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Wednesday, January 19, 2011



Wednesday, 8:15 AM.  10 degrees, wind W, calm.  We had a dusting of snow last night, just enough to have to clear the driveway, walk and decks. It is a dark, overcast morning. The barometer predicts partly cloudy skies. We could use some sunshine.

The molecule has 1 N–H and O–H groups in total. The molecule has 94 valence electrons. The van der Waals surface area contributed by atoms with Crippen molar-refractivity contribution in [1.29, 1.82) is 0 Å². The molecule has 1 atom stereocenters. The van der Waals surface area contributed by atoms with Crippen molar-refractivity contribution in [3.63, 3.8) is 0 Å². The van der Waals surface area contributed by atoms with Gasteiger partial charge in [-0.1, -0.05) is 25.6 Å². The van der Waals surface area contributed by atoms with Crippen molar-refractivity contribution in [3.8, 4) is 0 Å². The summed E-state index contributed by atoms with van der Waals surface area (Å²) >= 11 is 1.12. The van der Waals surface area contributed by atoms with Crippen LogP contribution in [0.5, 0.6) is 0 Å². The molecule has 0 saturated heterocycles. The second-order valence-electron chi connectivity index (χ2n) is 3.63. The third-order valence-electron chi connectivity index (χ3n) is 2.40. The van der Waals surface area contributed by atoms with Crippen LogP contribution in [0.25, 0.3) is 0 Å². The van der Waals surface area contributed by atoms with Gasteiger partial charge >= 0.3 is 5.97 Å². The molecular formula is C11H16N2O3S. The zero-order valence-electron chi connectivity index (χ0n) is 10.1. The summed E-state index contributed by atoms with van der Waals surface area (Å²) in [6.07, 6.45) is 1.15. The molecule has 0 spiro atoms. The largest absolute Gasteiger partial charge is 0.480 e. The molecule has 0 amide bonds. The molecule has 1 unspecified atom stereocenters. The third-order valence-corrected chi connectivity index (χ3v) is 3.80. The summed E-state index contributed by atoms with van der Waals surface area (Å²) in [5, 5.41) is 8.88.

Anyone wishing to get some insight into what is wrong with our national health system need look no further than an insurance statement for a service rendered by a doctor or hospital.  Being on Medicare for a number of years now, I regularly receive statements from it and my supplemental insurance.  I have been pretty healthy so I have mostly just glanced at my “explanation of benefits” and filed them.  But in 2010  I needed an outpatient operation for carpel tunnel syndrome.  The service was great and the results were good. The bill for a couple hours of services rendered was $6,728.00.  I can’t argue with the fee because I don’t know what the costs and profit margin are.  But, here’s the rub: Medicare paid $1,699 and my medigap insurance paid $340, a total actually paid for the services, of $2,039.  There were a few other charges billed separately.  So the pay for services that was accepted by the provider was almost70% less than the amount billed, with no further charges to me, thankfully. What a bargain! However, if someone did not have insurance, they would have had to pay $4,689 more. How is that either possible or equitable? It is no wonder that virtually everyone is obliged to carry health insurance, at almost any cost (my insurance is far from free by the way, as I pay 100 per month for Medicare Part D, and $150 per month for my supplemental insurance, a total of $3,000 per year). If overcharges by hospitals can be made at will, and without scrutiny, the costs to Medicare and my coinsurance will keep going up ad infinitum, and both premiums will be continually raised, as they have been.  The true cost of services and the profit margins involved are virtually impossible to determine, and the patient does not have any role in approving costs or outcomes. I was never any good at three card monte, the dealer’s hand was always quicker than my eye.  But that didn’t keep me from realizing it was a con game.

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